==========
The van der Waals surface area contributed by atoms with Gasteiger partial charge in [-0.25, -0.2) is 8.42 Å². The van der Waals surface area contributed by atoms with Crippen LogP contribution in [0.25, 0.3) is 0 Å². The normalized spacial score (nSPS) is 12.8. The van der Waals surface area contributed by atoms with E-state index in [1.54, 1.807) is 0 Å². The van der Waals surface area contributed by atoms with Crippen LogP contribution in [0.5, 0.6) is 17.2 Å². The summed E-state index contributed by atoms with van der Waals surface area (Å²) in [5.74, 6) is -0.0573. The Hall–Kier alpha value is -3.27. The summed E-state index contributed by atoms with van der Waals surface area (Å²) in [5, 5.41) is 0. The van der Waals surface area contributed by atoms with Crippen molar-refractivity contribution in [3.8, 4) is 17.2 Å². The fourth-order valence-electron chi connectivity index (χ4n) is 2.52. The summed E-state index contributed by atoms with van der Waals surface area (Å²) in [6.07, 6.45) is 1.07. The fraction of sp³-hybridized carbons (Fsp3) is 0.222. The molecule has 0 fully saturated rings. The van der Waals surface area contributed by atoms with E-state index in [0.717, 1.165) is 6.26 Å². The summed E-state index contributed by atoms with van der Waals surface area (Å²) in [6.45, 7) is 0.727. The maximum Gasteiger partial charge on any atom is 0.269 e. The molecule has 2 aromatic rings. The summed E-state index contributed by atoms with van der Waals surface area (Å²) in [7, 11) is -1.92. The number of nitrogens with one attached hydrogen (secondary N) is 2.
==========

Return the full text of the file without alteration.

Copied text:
The van der Waals surface area contributed by atoms with Gasteiger partial charge in [-0.25, -0.2) is 8.42 Å². The van der Waals surface area contributed by atoms with Crippen LogP contribution in [0.25, 0.3) is 0 Å². The normalized spacial score (nSPS) is 12.8. The van der Waals surface area contributed by atoms with E-state index in [1.54, 1.807) is 0 Å². The van der Waals surface area contributed by atoms with Crippen LogP contribution in [0.5, 0.6) is 17.2 Å². The summed E-state index contributed by atoms with van der Waals surface area (Å²) in [5.74, 6) is -0.0573. The Hall–Kier alpha value is -3.27. The summed E-state index contributed by atoms with van der Waals surface area (Å²) in [5, 5.41) is 0. The van der Waals surface area contributed by atoms with Crippen molar-refractivity contribution in [3.8, 4) is 17.2 Å². The fourth-order valence-electron chi connectivity index (χ4n) is 2.52. The summed E-state index contributed by atoms with van der Waals surface area (Å²) in [6.07, 6.45) is 1.07. The fraction of sp³-hybridized carbons (Fsp3) is 0.222. The molecule has 0 fully saturated rings. The van der Waals surface area contributed by atoms with E-state index in [0.717, 1.165) is 6.26 Å². The summed E-state index contributed by atoms with van der Waals surface area (Å²) in [6.45, 7) is 0.727. The maximum Gasteiger partial charge on any atom is 0.269 e. The molecule has 2 aromatic rings. The summed E-state index contributed by atoms with van der Waals surface area (Å²) in [7, 11) is -1.92. The number of nitrogens with one attached hydrogen (secondary N) is 2.